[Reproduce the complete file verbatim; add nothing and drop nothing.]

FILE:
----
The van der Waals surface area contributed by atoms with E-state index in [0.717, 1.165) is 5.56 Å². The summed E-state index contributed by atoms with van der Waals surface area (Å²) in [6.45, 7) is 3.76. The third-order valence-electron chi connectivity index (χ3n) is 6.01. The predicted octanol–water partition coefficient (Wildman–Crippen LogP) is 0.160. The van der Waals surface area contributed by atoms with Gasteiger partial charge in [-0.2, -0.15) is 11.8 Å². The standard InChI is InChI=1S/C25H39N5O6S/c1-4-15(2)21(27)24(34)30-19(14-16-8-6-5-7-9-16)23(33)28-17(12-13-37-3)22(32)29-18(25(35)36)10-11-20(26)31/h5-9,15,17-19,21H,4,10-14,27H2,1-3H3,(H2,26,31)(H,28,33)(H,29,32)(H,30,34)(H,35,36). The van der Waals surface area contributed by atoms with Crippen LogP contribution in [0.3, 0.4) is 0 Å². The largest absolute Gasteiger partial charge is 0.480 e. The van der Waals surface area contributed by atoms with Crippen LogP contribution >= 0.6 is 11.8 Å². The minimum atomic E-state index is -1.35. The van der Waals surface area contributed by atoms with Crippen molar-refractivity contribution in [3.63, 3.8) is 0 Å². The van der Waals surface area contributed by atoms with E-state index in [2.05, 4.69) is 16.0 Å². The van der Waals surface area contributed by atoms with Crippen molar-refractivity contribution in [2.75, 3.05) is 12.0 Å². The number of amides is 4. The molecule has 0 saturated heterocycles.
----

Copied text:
The van der Waals surface area contributed by atoms with E-state index in [0.717, 1.165) is 5.56 Å². The summed E-state index contributed by atoms with van der Waals surface area (Å²) in [6.45, 7) is 3.76. The third-order valence-electron chi connectivity index (χ3n) is 6.01. The predicted octanol–water partition coefficient (Wildman–Crippen LogP) is 0.160. The van der Waals surface area contributed by atoms with Gasteiger partial charge in [-0.2, -0.15) is 11.8 Å². The standard InChI is InChI=1S/C25H39N5O6S/c1-4-15(2)21(27)24(34)30-19(14-16-8-6-5-7-9-16)23(33)28-17(12-13-37-3)22(32)29-18(25(35)36)10-11-20(26)31/h5-9,15,17-19,21H,4,10-14,27H2,1-3H3,(H2,26,31)(H,28,33)(H,29,32)(H,30,34)(H,35,36). The van der Waals surface area contributed by atoms with Crippen LogP contribution in [0.3, 0.4) is 0 Å². The largest absolute Gasteiger partial charge is 0.480 e. The van der Waals surface area contributed by atoms with Crippen LogP contribution >= 0.6 is 11.8 Å². The minimum atomic E-state index is -1.35. The van der Waals surface area contributed by atoms with Crippen molar-refractivity contribution in [3.63, 3.8) is 0 Å². The van der Waals surface area contributed by atoms with E-state index in [2.05, 4.69) is 16.0 Å². The van der Waals surface area contributed by atoms with Crippen molar-refractivity contribution in [2.75, 3.05) is 12.0 Å². The number of amides is 4. The molecule has 0 saturated heterocycles.